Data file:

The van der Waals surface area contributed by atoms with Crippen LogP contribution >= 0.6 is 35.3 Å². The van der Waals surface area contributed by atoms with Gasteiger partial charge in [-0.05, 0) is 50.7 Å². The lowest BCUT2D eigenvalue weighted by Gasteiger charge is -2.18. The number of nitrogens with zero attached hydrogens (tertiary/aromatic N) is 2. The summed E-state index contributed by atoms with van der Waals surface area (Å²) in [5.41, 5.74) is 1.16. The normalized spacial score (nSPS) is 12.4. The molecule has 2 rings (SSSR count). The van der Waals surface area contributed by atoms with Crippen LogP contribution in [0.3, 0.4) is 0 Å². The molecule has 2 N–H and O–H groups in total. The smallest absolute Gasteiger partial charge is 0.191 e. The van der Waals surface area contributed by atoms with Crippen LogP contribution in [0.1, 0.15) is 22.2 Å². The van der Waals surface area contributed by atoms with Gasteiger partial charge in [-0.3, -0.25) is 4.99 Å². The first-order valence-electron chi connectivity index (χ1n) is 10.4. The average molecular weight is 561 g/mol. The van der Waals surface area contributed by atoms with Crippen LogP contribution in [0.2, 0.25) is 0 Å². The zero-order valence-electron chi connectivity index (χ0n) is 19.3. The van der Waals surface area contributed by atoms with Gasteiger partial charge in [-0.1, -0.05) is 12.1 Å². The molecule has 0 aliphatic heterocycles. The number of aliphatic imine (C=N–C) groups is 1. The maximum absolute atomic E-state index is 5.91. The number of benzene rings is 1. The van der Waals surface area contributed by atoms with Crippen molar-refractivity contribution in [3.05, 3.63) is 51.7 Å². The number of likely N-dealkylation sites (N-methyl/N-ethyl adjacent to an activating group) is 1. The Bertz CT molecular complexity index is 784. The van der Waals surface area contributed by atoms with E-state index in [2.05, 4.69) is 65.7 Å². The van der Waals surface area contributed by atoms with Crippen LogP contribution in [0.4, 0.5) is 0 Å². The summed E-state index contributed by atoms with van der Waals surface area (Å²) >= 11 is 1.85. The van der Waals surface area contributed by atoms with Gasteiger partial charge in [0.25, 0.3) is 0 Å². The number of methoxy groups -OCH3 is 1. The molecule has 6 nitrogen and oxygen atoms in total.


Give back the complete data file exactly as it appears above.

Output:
The van der Waals surface area contributed by atoms with Crippen LogP contribution >= 0.6 is 35.3 Å². The van der Waals surface area contributed by atoms with Gasteiger partial charge in [-0.05, 0) is 50.7 Å². The lowest BCUT2D eigenvalue weighted by Gasteiger charge is -2.18. The number of nitrogens with zero attached hydrogens (tertiary/aromatic N) is 2. The summed E-state index contributed by atoms with van der Waals surface area (Å²) in [5.41, 5.74) is 1.16. The normalized spacial score (nSPS) is 12.4. The molecule has 2 rings (SSSR count). The van der Waals surface area contributed by atoms with Crippen LogP contribution in [0.3, 0.4) is 0 Å². The molecule has 2 N–H and O–H groups in total. The smallest absolute Gasteiger partial charge is 0.191 e. The van der Waals surface area contributed by atoms with Crippen LogP contribution in [0.1, 0.15) is 22.2 Å². The van der Waals surface area contributed by atoms with Gasteiger partial charge in [-0.3, -0.25) is 4.99 Å². The first-order valence-electron chi connectivity index (χ1n) is 10.4. The average molecular weight is 561 g/mol. The van der Waals surface area contributed by atoms with Crippen LogP contribution in [0.2, 0.25) is 0 Å². The zero-order valence-electron chi connectivity index (χ0n) is 19.3. The van der Waals surface area contributed by atoms with Gasteiger partial charge in [-0.1, -0.05) is 12.1 Å². The molecule has 0 aliphatic heterocycles. The number of aliphatic imine (C=N–C) groups is 1. The maximum absolute atomic E-state index is 5.91. The number of benzene rings is 1. The van der Waals surface area contributed by atoms with Crippen molar-refractivity contribution in [3.05, 3.63) is 51.7 Å². The number of likely N-dealkylation sites (N-methyl/N-ethyl adjacent to an activating group) is 1. The Bertz CT molecular complexity index is 784. The van der Waals surface area contributed by atoms with E-state index in [2.05, 4.69) is 65.7 Å². The van der Waals surface area contributed by atoms with Crippen LogP contribution in [0.4, 0.5) is 0 Å². The summed E-state index contributed by atoms with van der Waals surface area (Å²) >= 11 is 1.85. The van der Waals surface area contributed by atoms with Gasteiger partial charge in [0.25, 0.3) is 0 Å². The number of methoxy groups -OCH3 is 1. The molecule has 6 nitrogen and oxygen atoms in total.